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Re: debian/rules "make -f" restriction



> Le Wed, Oct 28, 2009 at 04:02:32PM +0100, Tobi a écrit :
> >
> > Debian Policy 4.9 says about debian/rules:
> >
> > "It must start with the line #!/usr/bin/make -f, so that it can be  
> > invoked by saying its name rather than invoking make explicitly."
> 
> Dear all,
> 
> I also do not understand that rule. There are a larger number of packages that
> are simply removing all the content from the make file, for instance like:
> 

[...]

I don't think there's a point in disussing whether or not the shebang-line must
be there (and that it must read as stated in policy). The fundamental point is
that debian/rules must be a Makefile (and not just looks like a Makefile).
Debian Policy 4.9 guarantees that the behavior of debian/rules will be the same
if called as either make -f debian/rules or simply debian/rules.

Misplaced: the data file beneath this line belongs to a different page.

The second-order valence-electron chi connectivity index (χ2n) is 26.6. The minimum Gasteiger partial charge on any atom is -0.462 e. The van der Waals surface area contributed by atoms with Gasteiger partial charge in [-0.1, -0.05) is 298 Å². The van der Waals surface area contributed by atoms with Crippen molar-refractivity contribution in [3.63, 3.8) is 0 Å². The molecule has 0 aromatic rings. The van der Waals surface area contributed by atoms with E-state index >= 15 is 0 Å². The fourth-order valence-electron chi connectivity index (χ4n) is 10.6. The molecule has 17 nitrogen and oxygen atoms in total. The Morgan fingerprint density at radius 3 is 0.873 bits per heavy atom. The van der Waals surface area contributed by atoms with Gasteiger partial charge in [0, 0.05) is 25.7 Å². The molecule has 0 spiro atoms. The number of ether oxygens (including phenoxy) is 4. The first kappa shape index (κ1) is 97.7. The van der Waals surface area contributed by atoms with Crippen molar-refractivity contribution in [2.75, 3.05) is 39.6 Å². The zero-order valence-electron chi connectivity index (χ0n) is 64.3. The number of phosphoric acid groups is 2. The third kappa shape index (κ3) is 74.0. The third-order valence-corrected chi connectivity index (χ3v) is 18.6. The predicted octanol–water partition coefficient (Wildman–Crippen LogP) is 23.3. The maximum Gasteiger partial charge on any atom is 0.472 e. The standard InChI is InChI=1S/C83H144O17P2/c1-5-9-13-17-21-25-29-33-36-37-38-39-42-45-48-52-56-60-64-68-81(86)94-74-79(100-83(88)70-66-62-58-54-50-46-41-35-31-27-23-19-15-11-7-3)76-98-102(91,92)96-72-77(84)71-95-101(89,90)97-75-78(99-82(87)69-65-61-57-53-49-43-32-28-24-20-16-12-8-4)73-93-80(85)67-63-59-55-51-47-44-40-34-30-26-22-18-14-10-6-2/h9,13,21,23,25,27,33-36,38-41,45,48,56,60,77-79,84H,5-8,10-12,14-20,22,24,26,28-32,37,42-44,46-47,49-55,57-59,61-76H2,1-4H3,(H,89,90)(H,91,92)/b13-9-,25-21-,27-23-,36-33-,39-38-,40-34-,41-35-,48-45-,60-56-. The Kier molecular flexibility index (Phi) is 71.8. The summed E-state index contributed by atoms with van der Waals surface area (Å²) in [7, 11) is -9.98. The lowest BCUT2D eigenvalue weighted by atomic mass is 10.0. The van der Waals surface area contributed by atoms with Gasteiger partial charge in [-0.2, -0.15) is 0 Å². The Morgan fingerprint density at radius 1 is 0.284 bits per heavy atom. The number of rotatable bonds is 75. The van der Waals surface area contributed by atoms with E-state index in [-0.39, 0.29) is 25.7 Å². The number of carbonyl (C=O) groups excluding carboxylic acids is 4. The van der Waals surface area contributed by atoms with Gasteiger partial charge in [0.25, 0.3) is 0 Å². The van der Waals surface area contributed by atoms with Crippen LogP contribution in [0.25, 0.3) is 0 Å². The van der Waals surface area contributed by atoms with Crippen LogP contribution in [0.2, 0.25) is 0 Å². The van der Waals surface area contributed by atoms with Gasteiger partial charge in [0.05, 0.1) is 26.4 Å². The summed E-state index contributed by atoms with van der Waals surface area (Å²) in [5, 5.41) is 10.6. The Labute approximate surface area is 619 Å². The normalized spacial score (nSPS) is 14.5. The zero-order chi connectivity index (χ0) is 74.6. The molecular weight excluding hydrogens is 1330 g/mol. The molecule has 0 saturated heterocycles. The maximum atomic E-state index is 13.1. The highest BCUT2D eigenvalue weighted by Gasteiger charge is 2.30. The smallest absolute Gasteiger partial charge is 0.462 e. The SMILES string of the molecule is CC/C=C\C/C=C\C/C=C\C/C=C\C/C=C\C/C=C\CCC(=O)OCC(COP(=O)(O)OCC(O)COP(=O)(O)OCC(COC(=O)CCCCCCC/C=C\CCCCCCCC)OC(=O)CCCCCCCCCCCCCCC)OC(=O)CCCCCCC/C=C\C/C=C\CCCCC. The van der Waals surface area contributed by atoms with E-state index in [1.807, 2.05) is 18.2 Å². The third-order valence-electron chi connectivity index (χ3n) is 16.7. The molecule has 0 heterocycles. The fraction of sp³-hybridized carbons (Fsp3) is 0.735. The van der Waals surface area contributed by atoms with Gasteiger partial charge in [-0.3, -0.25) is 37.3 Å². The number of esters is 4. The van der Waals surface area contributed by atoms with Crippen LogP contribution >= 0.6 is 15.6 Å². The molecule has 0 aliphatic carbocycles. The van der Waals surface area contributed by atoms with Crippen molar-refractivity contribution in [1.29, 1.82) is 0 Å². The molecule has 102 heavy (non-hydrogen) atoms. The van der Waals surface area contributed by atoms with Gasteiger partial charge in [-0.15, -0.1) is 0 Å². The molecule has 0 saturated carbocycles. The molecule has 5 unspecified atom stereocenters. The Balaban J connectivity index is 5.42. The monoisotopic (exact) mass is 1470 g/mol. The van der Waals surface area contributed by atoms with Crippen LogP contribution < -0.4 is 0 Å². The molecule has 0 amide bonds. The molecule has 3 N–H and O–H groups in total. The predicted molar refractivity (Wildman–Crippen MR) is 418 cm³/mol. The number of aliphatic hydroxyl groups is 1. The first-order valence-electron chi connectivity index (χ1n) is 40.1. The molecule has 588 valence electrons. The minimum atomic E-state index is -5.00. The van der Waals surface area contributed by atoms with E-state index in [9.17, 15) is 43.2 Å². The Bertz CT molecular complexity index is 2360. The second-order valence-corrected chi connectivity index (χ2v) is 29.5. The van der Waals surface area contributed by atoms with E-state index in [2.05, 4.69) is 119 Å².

> 
> I think that the key part of the Policy is the interface: debian/rules can be
> called with arguments such as ‘build’, ‘clean’, etc. When unique features of
> GNU Make are not needed, I do not see much advantage in requiring that the
> parts that actually do the work are wrapped into a makefile. Can’t we just
> trust the maintainers instead of putting restrictions that in the end are only
> increasing complexity for no benefit? 
> 

[...]

Yes, it's the interface. And the first sentence of 4.9 reads as:

"This file must be an executable makefile, and contains the package-specific
recipes for compiling the package and building binary package(s) from the
source."

This implies that the interface is to a larger extent documented in the make
documentation. Policy also specifies that a set of targets must be supported by
this makefile, but it doesn't say that these are the (only) supported arguments.
What about -j, for example? Not part of 4.9, but supported and documented by
make.

Adhering to a standard actually decreases complexity. What may seem "elegant" at
first makes it a lot harder for other people to step in. For example, the
VDR-solution IMHO doesn't decrease complexity, it merely hides it.

Best,
Michael

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